BYOD: Is It Right For You?

BYOD: Is It Right For You?

 Is Bring Your Own Device, or BYOD, really the best way to provide more students access to technology in the classroom? I’ve been asked that question a lot lately and it will be the focus of one of my technology sessions at the Model Schools Conference in Orlando, FL this June.

I’m amazed by the rapidly growing number of districts and schools requesting technology integration workshops for teachers and school leaders. Almost always, these requests result from their growing understanding of the technology integration expectations for instruction in the new Common Core or College and Career Standards.

I find the more states, districts, and schools know about their new standards, the better they understand exactly how large a technology gap they have in their classrooms. Suddenly it seems, everyone wants to talk about how to integrate technology into instruction.

BYOD comes up early and often as schools and districts try to solve the many problems of providing access. Effective BYOD policies allow students to bring their own devices, such as tablets, netbooks, computers and, yes… smart phones, to school for classroom use.

However, I’ve learned from my work across the country that BYOD policies vary widely from school to school, even within the same district. To date, there simply are no uniform standards in place.

That is not stopping many schools from moving forward. These schools have found that by allowing students to use their own devices in the classroom, they can quickly increase student engagement and teachers are able to provide more relevant, technology-infused lessons, lessons that are often more connected to real-world projects and problems.

I advise schools and districts to think carefully about their current capabilities and objectives before moving forward. And it’s certainly possible to learn a great deal from the experience of those early adopters among us.

Click on this link,  BYOD Resources to find a sample of the many links to ideas, policies, resources, successes and failures you may find helpful.

About Jim Warford

Jim Warford is the author of, The Chemistry of Culture: Strategies You Can Use to Create a Culture of Learning. For 15 years Jim Warford was Senior Advisor and Keynote Speaker for the International Center for Leadership in Education. Jim is an author, speaker, Leadership and Instructional Coach. He was named in March 2003 as Florida’s first Chancellor of K12 Public Schools. He stepped down in September, 2005 to become Executive Director of the Florida Association of School Administrators, representing over 10,000 Florida school leaders. As a Senior Advisor for the International Center for Leadership in Education, he works with states, districts and schools to provide coaching and executive training and support to school leaders and their staffs. As Florida’s Chancellor, he led the creation and state-wide implementation of Florida’s Continuous Improvement Model, FCIM, which resulted in that state’s dramatic gains in student achievement and an 80% reduction in the number low-performing schools. FCIM remains Florida’s required intervention for all low-performing schools. As Superintendent of the Marion County, Florida Public Schools, he first implemented the Continuous Improvement Model district-wide. As a result, school grades went from three “F”, eight “D” and only one “A” school in 1999 to twenty “A”, 16 “B” and no “F” schools in 2003. Under his leadership the high school dropout rate was cut in half. He taught applied technology courses at the high school level for 17 years and created a Computer Graphics/Video Production program that won many national and state awards. He was named Vanguard High School Teacher of the Year three separate times.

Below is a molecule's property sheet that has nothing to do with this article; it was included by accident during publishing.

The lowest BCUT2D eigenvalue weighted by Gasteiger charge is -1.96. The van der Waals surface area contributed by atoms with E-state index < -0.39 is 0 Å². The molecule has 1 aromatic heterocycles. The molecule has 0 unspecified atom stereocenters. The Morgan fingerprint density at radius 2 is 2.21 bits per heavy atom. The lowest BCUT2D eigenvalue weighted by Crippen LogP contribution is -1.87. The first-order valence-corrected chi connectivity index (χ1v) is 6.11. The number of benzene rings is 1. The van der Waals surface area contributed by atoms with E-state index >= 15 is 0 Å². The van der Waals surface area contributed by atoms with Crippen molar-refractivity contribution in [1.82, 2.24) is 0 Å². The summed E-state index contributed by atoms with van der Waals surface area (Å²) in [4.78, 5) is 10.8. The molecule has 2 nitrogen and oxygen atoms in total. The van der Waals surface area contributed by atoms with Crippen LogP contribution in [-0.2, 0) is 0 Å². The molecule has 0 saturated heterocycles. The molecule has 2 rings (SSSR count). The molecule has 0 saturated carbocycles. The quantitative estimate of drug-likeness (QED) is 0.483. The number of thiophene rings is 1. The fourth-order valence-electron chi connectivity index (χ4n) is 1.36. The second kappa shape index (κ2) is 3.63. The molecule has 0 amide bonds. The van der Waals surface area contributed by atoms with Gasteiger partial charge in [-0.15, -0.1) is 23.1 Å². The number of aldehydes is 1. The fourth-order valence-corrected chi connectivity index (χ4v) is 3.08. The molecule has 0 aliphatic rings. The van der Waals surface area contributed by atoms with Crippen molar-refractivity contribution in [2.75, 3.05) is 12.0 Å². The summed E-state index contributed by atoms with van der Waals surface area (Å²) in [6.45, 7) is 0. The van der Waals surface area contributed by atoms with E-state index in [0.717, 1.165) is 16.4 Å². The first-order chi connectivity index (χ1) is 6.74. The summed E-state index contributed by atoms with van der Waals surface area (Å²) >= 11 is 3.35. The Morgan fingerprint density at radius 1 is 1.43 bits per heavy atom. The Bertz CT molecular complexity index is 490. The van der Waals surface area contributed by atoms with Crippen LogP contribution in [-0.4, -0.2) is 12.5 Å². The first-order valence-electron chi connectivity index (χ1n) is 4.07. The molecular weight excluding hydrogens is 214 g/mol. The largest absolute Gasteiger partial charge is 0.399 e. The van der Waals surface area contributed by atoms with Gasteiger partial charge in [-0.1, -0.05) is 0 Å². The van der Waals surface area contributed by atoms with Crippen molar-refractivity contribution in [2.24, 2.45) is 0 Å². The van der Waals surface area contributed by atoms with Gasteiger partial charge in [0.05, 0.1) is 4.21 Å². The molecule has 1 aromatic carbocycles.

This entry was posted in Uncategorized and tagged , , . Bookmark the permalink.

Leave a Reply

Please log in using one of these methods to post your comment: Logo

You are commenting using your account. Log Out /  Change )

Facebook photo

You are commenting using your Facebook account. Log Out /  Change )

Connecting to %s